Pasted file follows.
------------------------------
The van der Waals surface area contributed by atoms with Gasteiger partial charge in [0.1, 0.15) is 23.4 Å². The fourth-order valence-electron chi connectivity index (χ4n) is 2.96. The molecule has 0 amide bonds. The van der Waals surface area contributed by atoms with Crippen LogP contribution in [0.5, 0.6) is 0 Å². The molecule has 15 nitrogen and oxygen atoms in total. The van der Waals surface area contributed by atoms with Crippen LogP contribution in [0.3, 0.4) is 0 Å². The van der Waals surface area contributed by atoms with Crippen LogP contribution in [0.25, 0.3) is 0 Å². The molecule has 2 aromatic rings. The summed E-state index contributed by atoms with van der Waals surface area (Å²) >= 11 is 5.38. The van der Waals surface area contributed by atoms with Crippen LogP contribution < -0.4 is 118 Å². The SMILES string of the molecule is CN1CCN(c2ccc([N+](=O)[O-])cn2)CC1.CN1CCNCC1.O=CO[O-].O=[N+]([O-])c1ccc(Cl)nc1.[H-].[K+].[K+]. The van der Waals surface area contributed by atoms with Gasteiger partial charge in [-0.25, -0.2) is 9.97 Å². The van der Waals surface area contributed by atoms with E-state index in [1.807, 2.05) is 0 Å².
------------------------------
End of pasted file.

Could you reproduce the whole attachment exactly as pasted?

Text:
The van der Waals surface area contributed by atoms with Gasteiger partial charge in [0.1, 0.15) is 23.4 Å². The fourth-order valence-electron chi connectivity index (χ4n) is 2.96. The molecule has 0 amide bonds. The van der Waals surface area contributed by atoms with Crippen LogP contribution in [0.5, 0.6) is 0 Å². The molecule has 15 nitrogen and oxygen atoms in total. The van der Waals surface area contributed by atoms with Crippen LogP contribution in [0.3, 0.4) is 0 Å². The van der Waals surface area contributed by atoms with Crippen LogP contribution in [0.25, 0.3) is 0 Å². The molecule has 2 aromatic rings. The summed E-state index contributed by atoms with van der Waals surface area (Å²) >= 11 is 5.38. The van der Waals surface area contributed by atoms with Crippen LogP contribution < -0.4 is 118 Å². The SMILES string of the molecule is CN1CCN(c2ccc([N+](=O)[O-])cn2)CC1.CN1CCNCC1.O=CO[O-].O=[N+]([O-])c1ccc(Cl)nc1.[H-].[K+].[K+]. The van der Waals surface area contributed by atoms with Gasteiger partial charge in [-0.25, -0.2) is 9.97 Å². The van der Waals surface area contributed by atoms with E-state index in [1.807, 2.05) is 0 Å².